Recent Work by US Coast Guard and the Federal Navigation Safety

Recent Work by US Coast Guard and the
Navigation Safety Advisory Council
with Regard to Unmanned
Presentation to Maritime Law
Association’s Committee on
Regulation of Vessel Operations,
Safety, Security and Navigation
April 28, 2015
Jeffrey Moller
Navigation Safety Advisory Council
(NAVSAC) is a group of maritime industry
professionals constituted as a Federal Advisory
Committee to assist the US Coast Guard in setting
policy with respect to matters of navigation safety,
most often pertaining to the COLREGS and the
Inland Navigation Rules.
Recent Agenda Items for NAVSAC:
1. Virtual or synthetic aids to navigation (ATON).
2. Vessel traffic issues with respect to proposed
offshore wind farms.
3. Modernization of system for providing up-to-date
navigation safety information.
4. Promoting the interest of navigation in marine
planning policy.
5. Unmanned Maritime Systems Best Practices.
Unmanned Maritime Systems Issue
1. First presented to USCG and NAVSAC by
industry in 2008.
2. Industry seeks operational guidance, primarily to
guide risk assessment and insurance decisions.
3. U.S. Navy and NOAA operate UMS also.
4. Multiple presentations by industry representatives
with respect to varieties of vessels/vehicles, their
limitations, uses and challenges.
5. Amendments to COLREGS considered.
The Challenge Presented by UMS
1. Some are totally autonomous, possibly pre-programmed.
2. Some are drone-like, i.e., controlled by an operator.
3. Multiple missions - Some are operated by US Navy; some
by academia; some by oil/gas; some by governmentalsponsored researchers.
4. Some can display lights and shapes – some cannot.
5. Most cannot keep a “lookout” in any traditional sense.
6. Most are restricted in their ability to maneuver, some are
7. Some are definitely conducting “special operations” and
are restricted in ability to maneuver.
8. All of them are EXPENSIVE.
Examples of UMS that Might be Encountered
Naval Target Drone
Lightweight, easily deployed, highly maneuverable fast
marine target boat. The system is designed for use in naval
gunnery training, weapons testing and ship command and
control assessments.
Examples of UMS that Might be Encountered
Military and Security Unmanned Marine Vehicles
High performance unmanned surface vehicle (USV) designed to
offer a high degree of directional stability, substantial towing
capacity for long-endurance mine sweeping missions and a
robust electrical generating capacity to support modern mine
sweeping equipment requirements.
Examples of UMS that Might be Encountered
Military and Security Unmanned Marine Vehicles
Uses an autonomous controller and station keeping system. Power is
provided by a diesel electric hybrid system featuring two industrial
brushless propulsion motors each driving a propeller via a marinizing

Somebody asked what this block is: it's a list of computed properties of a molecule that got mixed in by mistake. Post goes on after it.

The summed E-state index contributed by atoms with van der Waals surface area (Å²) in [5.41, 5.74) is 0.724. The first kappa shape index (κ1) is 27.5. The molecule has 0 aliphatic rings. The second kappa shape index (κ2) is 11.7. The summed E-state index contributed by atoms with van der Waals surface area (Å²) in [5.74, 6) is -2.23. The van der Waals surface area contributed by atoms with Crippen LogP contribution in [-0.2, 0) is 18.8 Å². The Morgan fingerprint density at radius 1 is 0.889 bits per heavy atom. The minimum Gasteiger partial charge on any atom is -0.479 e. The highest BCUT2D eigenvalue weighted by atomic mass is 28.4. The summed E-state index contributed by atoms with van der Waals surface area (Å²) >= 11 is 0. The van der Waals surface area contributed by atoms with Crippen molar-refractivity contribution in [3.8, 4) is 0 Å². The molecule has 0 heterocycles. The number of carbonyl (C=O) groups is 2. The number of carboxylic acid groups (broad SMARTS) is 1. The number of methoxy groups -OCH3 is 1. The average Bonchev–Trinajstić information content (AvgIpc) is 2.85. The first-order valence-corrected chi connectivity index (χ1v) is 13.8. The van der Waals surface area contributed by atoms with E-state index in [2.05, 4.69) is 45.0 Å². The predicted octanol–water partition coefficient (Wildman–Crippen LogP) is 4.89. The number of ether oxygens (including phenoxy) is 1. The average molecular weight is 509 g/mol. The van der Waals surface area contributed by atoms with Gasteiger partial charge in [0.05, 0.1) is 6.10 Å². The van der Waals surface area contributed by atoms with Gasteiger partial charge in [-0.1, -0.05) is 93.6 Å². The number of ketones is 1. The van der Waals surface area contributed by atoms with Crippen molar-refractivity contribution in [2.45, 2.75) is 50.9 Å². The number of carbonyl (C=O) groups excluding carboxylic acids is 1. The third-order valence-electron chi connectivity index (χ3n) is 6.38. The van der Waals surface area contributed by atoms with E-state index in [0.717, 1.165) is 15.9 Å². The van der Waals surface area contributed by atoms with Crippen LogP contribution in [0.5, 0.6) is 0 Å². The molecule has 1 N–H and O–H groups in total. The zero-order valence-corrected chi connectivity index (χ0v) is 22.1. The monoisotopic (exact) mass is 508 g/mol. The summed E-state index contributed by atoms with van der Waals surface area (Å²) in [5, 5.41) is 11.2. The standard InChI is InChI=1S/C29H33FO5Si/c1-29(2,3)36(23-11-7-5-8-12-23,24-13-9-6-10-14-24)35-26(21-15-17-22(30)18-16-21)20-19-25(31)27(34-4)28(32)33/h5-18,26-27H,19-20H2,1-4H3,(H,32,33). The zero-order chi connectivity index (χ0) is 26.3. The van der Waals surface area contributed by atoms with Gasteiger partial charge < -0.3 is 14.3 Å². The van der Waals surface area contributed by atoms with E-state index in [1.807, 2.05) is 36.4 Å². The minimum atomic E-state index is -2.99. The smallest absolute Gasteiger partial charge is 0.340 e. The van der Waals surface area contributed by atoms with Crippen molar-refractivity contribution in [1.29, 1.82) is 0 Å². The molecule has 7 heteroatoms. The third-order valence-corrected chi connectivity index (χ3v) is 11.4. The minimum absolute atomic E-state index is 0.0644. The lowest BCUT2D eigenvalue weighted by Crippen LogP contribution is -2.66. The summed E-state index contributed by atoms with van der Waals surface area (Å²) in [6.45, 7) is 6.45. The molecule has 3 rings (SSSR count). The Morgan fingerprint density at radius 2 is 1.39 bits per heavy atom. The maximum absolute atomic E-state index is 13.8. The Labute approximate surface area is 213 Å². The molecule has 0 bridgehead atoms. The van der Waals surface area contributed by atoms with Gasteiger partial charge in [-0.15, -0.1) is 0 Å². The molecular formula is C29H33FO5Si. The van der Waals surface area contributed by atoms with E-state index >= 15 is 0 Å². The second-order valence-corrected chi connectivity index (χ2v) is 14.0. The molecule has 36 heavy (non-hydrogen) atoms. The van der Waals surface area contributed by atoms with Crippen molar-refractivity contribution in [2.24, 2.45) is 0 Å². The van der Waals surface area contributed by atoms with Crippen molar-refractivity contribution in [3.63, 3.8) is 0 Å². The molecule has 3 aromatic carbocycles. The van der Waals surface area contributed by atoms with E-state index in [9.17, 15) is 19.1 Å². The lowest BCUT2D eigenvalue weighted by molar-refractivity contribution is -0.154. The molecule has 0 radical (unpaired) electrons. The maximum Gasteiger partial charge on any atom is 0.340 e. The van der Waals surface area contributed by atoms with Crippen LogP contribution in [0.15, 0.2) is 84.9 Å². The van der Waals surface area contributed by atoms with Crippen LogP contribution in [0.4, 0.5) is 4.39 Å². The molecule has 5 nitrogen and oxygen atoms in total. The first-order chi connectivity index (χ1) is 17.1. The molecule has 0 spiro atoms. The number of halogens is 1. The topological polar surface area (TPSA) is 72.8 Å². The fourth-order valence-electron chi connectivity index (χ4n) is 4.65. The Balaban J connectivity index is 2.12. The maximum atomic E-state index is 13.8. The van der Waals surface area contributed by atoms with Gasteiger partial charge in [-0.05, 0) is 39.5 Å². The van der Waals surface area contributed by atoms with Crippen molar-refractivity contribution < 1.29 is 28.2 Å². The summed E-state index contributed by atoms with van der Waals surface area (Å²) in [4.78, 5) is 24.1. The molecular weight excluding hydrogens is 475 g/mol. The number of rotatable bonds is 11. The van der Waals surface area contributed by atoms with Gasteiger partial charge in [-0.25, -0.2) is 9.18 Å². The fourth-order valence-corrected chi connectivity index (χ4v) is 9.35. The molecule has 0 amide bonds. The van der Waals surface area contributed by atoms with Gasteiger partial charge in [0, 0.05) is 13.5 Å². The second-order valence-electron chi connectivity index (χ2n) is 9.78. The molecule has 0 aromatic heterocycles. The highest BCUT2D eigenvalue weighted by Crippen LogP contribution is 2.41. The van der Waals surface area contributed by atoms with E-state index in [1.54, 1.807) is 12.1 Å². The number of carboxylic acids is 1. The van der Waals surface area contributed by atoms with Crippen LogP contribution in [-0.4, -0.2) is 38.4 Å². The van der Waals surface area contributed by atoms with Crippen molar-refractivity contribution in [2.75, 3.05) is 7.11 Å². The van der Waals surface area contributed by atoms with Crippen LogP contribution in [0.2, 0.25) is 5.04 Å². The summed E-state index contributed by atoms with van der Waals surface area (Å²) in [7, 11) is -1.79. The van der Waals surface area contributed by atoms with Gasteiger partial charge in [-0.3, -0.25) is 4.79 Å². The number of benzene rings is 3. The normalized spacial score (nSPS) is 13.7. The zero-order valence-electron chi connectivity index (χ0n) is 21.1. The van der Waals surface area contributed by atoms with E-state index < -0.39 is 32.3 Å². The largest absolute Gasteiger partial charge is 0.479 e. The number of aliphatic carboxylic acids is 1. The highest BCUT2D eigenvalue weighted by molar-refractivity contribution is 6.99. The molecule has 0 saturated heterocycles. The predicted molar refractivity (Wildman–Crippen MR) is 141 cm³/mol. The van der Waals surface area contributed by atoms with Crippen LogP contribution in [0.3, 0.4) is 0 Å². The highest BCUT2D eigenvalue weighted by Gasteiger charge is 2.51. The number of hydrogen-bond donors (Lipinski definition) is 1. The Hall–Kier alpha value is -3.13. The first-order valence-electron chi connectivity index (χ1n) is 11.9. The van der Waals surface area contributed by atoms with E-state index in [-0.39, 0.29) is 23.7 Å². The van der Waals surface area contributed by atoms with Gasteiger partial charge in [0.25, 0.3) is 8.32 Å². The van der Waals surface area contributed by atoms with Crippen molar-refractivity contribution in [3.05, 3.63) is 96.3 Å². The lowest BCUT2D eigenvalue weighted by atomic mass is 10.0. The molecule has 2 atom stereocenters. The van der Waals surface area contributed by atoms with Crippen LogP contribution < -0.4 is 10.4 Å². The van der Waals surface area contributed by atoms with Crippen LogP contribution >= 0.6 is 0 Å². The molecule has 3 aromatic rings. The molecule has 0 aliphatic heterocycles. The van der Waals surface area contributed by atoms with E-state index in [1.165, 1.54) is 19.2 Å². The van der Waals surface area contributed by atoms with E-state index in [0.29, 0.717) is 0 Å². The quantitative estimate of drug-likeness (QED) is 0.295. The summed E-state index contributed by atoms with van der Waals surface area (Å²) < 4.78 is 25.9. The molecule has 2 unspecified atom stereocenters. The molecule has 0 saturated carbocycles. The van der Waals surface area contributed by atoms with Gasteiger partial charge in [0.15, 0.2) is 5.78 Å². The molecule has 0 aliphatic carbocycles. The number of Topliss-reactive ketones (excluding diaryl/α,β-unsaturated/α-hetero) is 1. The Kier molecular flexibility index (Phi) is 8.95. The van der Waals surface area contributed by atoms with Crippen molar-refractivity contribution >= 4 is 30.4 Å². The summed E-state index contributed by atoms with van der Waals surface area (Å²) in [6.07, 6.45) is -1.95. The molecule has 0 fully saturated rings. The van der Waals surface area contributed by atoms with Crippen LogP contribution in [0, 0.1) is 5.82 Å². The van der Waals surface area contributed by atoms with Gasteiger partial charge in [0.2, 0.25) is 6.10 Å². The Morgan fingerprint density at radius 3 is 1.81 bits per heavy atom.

gearbox. The hull has been optimized for ocean performance and ease
of launch and recovery.
Examples of UMS that Might be Encountered
Military and Security Unmanned Marine Vehicles
Oil field services unmanned surface vehicle. Designed to
conduct subsea positioning, surveying and environmental
monitoring without the need of a ship on station or sea-bed
Examples of UMS that Might be Encountered
Military and Security Unmanned Marine Vehicles
Lightweight, easily deployed, highly maneuverable
multipurpose work class Unmanned Surface Vehicle
(USV). Designed for use in water quality sampling,
environmental assessments and hydrography.
The COLREGS and Inland Rules Challenges
 Should the Lookout Rule (Rule 5) be altered?
 Do UMS qualify as “vessels” under the rules or per
case law? (Lozman v. City of Riviera Beach).
 Can any manned vessel be said to be “in sight of” an
unmanned vessel?
 What lights, shapes or sounds can a UMS
exhibit/make? (Parts C and D)
 Should UMS be given priority as vessels “not under
command” or “restricted in ability to maneuver”?
(Rule 18)
USCG Draft “Best Practices” Document
1. Include UMS in definition of “vessel” if the UMS is
used or capable of being used as a means of
2. Modify Rule 5 to require lookouts for only “manned”
vessels, but requiring UMS to “allow for spatial
awareness” using radar and/or “other available
3. Require a UMS to keep clear of all other vessels
under Rule 18.
4. Add requirement for flashing light, per advice of
industry as to feasibility.
NAVSAC Reaction to Best Practices Document
 If UMS qualifies as a “vessel” under existing law, it
should comply with all existing COLREG/Inland Rule
 No modification to existing COLREG/Inland Rule
 If UMS not classifiable as vessel, it is presumptively a
“hazard to navigation” and should be operated and
equipped to eliminate unreasonable risk of collision and
 UMS owners/operators should maintain third party
liability insurance sufficient to cover foreseeable risks.